Meet the world’s top species an­gler.

Sea Angler (UK) - - CON­TENTS -

In the world of species hunt­ing there are those who rank as ca­sual par­tic­i­pants, along with many oth­ers who can be clas­si­fied as en­thu­si­as­tic par­tic­i­pants. Next there are the fa­nat­ics, an­glers whose en­tire an­gling fo­cus is tar­get­ing new species. Sit­ting on the apex of the species-hunt­ing pyra­mid is Steve Woz­niak.

Steve, who lives in Cal­i­for­nia is, with­out ques­tion, the world’s num­ber one species hunter, a man whose quest to catch the ob­scure and the un­usual has taken him around the world sev­eral times.

The Amer­i­can is one of those an­glers who is gen­uinely as de­lighted when catch­ing minute odd­i­ties from a trop­i­cal reef as he is fish­ing for apex preda­tors in the deep blue oceans of the world. As a fel­low con­trib­u­tor to top Amer­i­can salt­wa­ter fish­ing mag­a­zine Sport Fish­ing, I re­cently had an op­por­tu­nity to put some ques­tions to Steve…

DL: I re­mem­ber when you topped the 1,000 species mark in 2010, a huge mile­stone for any an­gler, and likely a world first. What is your per­sonal species tally to­day? SW:

I am now up to 1,803 species. My most re­cent ad­di­tion was the Tahoe sucker from Don­ner Lake, Cal­i­for­nia, and the big 1,800 was a flat bull­head I caught in Clark Creek, North Carolina.

DL: Can you ex­plain what is it that you find so fas­ci­nat­ing about species hunt­ing? SW:

There is al­ways some­thing new to strive for when species hunt­ing, which can make catch­ing a four-inch blenny ex­cit­ing. It also adds a com­plete new di­men­sion to travel, and has let me make friends all over the world. To date, I have vis­ited 91 coun­tries, the most re­cent ad­di­tion to that list was Kenya, in Jan­uary 2018.

DL: When did you start se­ri­ous species hunt­ing? SW:

In Oc­to­ber 1998 I was in an Ital­ian restau­rant near where I live, when me and a buddy in a fit of male com­pet­i­tive­ness asked the wait­ress for pa­per and pens so we could com­pare species lists. Mine was big­ger, at some 70 or so. I hit my 100th species on Au­gust 1, 1999, and my 1,000th on July 21 2010. My buddy is still stuck at around 100.


An oblique-banded snap­per, from Kona, Hawaii

DL: If you could catch any species from any­where in the world in salt­wa­ter, what would it be?

Some real uni­corns would be a coela­canth or a gob­lin shark. On more com­monly caught stuff, I’d sell my grand­mother to get a spearfish or a dog­tooth tuna, and I’d sell both grand­moth­ers and a bonus aunt to catch both.

DL: I know you have fished in the UK. What salt­wa­ter species did you get, and which ones would you like to catch over here?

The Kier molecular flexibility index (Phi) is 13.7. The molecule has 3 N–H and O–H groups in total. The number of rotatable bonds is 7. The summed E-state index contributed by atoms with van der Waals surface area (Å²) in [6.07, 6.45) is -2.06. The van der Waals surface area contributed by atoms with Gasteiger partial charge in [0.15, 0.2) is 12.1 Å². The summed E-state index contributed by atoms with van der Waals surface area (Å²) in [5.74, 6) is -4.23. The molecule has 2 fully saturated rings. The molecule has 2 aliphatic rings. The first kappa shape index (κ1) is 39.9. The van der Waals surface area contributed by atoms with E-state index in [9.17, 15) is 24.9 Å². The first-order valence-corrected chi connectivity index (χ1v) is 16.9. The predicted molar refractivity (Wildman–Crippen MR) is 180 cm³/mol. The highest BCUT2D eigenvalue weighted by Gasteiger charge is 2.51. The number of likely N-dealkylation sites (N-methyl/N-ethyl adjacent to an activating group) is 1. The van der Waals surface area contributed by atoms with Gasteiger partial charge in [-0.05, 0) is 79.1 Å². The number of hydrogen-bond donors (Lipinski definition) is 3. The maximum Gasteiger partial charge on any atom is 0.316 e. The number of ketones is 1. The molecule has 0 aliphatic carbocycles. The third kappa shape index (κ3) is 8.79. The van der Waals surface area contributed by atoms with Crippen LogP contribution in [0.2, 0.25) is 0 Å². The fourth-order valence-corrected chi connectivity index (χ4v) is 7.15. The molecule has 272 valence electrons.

I have caught starry smoothounds, bal­lan wrasse, cork­wing wrasse, small spot­ted cat­shark (lesser spot­ted dog­fish), Euro­pean bass, small-eyed skate, sea lam­prey by ac­ci­dent, twaite shad, sandeel, spot­ted ray (a world record), un­du­late ray, blonde ray, pout (an­other world record) and tur­bot. I’ve caught plenty of other stuff as well fish­ing in other Euro­pean and Scan­di­na­vian lo­ca­tions pre­vi­ously, such as cod and hake.

I would love to get a por­bea­gle shark. In UK wa­ters I need a bull huss and, more des­per­ately, a plaice be­cause Marta, my wife, has caught one and I haven’t. I have also never caught a floun­der, and don’t think this doesn’t keep me awake at night.

DL: Which salt­wa­ter species caught so far has given you the most sat­is­fac­tion? SW:

There are loads of choices, but prob­a­bly a big coral trout on the Great Bar­rier Reef. My first two trips there, with the aim of catch­ing this beast that I had ad­mired in books as a child, were blown out. My first coral trout caused quite a cel­e­bra­tion, and I will nei­ther con­firm nor deny that I took off all my clothes and jumped in the wa­ter.

DL: Where is your next des­ti­na­tion, and what are the targets? SW:

I’ll do a cou­ple of lo­cal San Fran­cisco trips af­ter rock cod and stingrays, but the next big salt­wa­ter ad­ven­ture is San Diego. I’ll be chas­ing a good list of species that can be caught from shore there, in­clud­ing Cal­i­for­nia corbina, short­fin corv­ina, spotfin croaker, Cal­i­for­nia moray eel, Cal­i­for­nia kil­li­fish, ze­bra perch, mus­sel blenny, banded gui­tarfish, and horn shark. If I get four of the first five, I’ll be ec­static. There is go­ing to be a lot of toss­ing small baits and lures right in the surf line, with some chance of get­ting a world record on a cou­ple of species.

DL: I know you have es­tab­lished a lot of IGFA world records. How many do you cur­rently hold? SW:

My next world record would be num­ber 183, which would be a real mile­stone, putting me into fourth place in all time. That’s right be­hind a fam­ily of three who hap­pen to be my dear friends – Marty, Roberta and Martini Arostegui.

My most re­cent record was a V-lip red­horse from Green River, North Carolina. As a com­mon theme, you will note that you have heard of the fish we have dis­cussed, which makes you nor­mal. ■

A sky em­peror from the Red Sea, Egypt.

A very colour­ful swal­low­tail, caught out of Watamu, Kenya

A Port Jack­son shark caught in­Aus­tralia

He’s seen the world

Newspapers in English

Newspapers from UK

© PressReader. All rights reserved.